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How Beyoncé became an ‘albums artist’ – and what radio is doing about it

Written by on 1st May 2016

For years, Beyoncé was a hit-machine, defiantly, almost psychotically, churning out chart topping singles. So how, and why, did she become focussed exclusively on the album format? And what does that mean in the age of streaming?

“I might get your song played on the radio station,” boasts Beyoncé on Formation, the agenda-setting single she premiered at this year’s SuperBowl – but her own songs are increasingly failing to make it on radio.

In the last month, the Texan superstar has been played more than 2,000 times on UK radio stations, yet her most popular tracks are more than a decade old: Irreplaceable (219 plays), Crazy In Love (186), Independent Women (163).

It is five years since she had a top five hit in the UK, and eight since her last number one – 2008’s If I Were A Boy.

“If you compare her to other pop stars like Rihanna, she hasn’t really had a defining hit in a long time,” says Michael Cragg, features editor at Popjustice.

To the casual observer that looks like bad news but here’s the thing: Beyoncé opted out of the chart race voluntarily.

In practice, that means Beyoncé has become an “albums artist” – making bold, long-form records that tackle weighty topics such as black identity, body image, feminism and marital fidelity (or otherwise).

Her new album Lemonade and its predecessor, 2013’s Beyoncé, work best as song suites, where atmosphere and narrative take precedence over smash and grab pop hooks.

“They’re dramatic songs,” says Cragg. “You can build a visual around it, but there’s not much there for the casual fan.”

So what prompted the change in direction? The catalyst was 4, the star’s fourth solo record. Released in 2011, it was a grab-bag of musical styles and genres, from the sonically dissonant Run The World (Girls) to the soul throwback Love On Top.

“Everything sounds the same on the radio,” Beyoncé told Complex magazine when it was released. “With 4 I tried to mix R&B from the ’70s and the ’90s with rock and roll and a lot of horns to create something new and exciting. I wanted musical changes, bridges, vibrata, live instrumentation and classic songwriting.”

But the record was incoherent, unfocussed and – by Beyoncé’s standards – a commercial flop. 4 sold three million copies, less than half as many as its predecessor, and it failed to produce an enduring radio hit.

“4 was the turning point,” says Cragg. “She realised it didn’t make the impact she should be making at that point in her career.”

What followed was a long period of confusion and experimentation. More than 50 tracks were auditioned, recorded and scrapped for Beyoncé’s fifth, self-titled album in 2013. A tour to promote the record launched without a record to promote, and racked up 100 dates before the album finally appeared, unannounced, on iTunes.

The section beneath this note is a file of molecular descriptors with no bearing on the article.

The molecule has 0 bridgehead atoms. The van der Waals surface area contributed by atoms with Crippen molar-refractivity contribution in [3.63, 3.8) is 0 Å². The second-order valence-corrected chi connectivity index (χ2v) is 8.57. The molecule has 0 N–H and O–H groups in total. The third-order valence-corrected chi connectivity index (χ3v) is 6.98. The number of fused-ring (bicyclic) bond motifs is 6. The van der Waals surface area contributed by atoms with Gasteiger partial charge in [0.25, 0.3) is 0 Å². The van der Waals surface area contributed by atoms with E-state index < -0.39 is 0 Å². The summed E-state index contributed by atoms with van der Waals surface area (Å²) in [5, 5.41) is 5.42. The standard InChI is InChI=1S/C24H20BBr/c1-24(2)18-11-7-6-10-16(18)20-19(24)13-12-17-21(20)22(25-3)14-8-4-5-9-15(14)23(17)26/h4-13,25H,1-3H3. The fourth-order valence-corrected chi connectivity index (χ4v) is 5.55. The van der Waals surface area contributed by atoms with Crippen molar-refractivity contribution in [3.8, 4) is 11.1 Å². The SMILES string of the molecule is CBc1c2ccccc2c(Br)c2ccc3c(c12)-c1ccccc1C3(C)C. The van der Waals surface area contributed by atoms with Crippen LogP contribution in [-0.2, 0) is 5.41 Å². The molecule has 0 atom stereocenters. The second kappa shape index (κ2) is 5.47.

Accompanied by 17 music videos, the album was unlike anything the star had ever released before – and its genesis was woven into the lyrics

“All the [stuff] I do is boring,” she said on Ghost. “All these record labels? Boring.”

The album is defiantly, wilfully anti-pop, relying on complex sonic textures and fragments of fragments of songs. It’s as if Beyoncé split the musical atom and taped the fall out.

It was lyrically bold, too, as the star pulled back the veil on her innermost thoughts – essentially, “I am a fully paid-up feminist who enjoys ornate sex with Jay Z”.

“Part of the criticism of Beyoncé was that she’s too perfect and too meticulous and no-one really knows anything about her,” says Cragg. “You could do that in the ’80s. You could be Michael Jackson and you could be slightly aloof. But she realised she needs to communicate something about herself to people.”

It worked. Beyoncé not only sold five million copies worldwide, but it raised the singer’s prestige as an artist and cultural provocateur.

Vindicated by the success, “Queen Bey” started work on an even more arresting album. Lemonade, released last Sunday, is an intimate, anguished document of marital betrayal, in which Beyoncé comes to regret the day Jay Z “put a ring on it”.

It finds her angry, defiant, lost, vengeful and, finally, reconciled with her husband. Once again, it is an album with a complex narrative arc. An album that demands to be heard in one sitting. An album without a clearly-defined single.

But in the era of streaming, is anyone actually listening to these albums?

“While most industry experts would tell you that listeners prefer streaming individual tracks, it’s a two-tiered system,” says music journalist Eve Barlow.

“There are fair-weather Beyoncé fans who might only be interested in her biggest hits, as they’ve always been. But this album might not be for those fans at all. Increasingly there’s the upper tier of Beyoncé acolytes who want to delve deeper and truly immerse themselves in the experience.

“For the right artist, there remains a hunger for the full album.”

(Source: BBC News)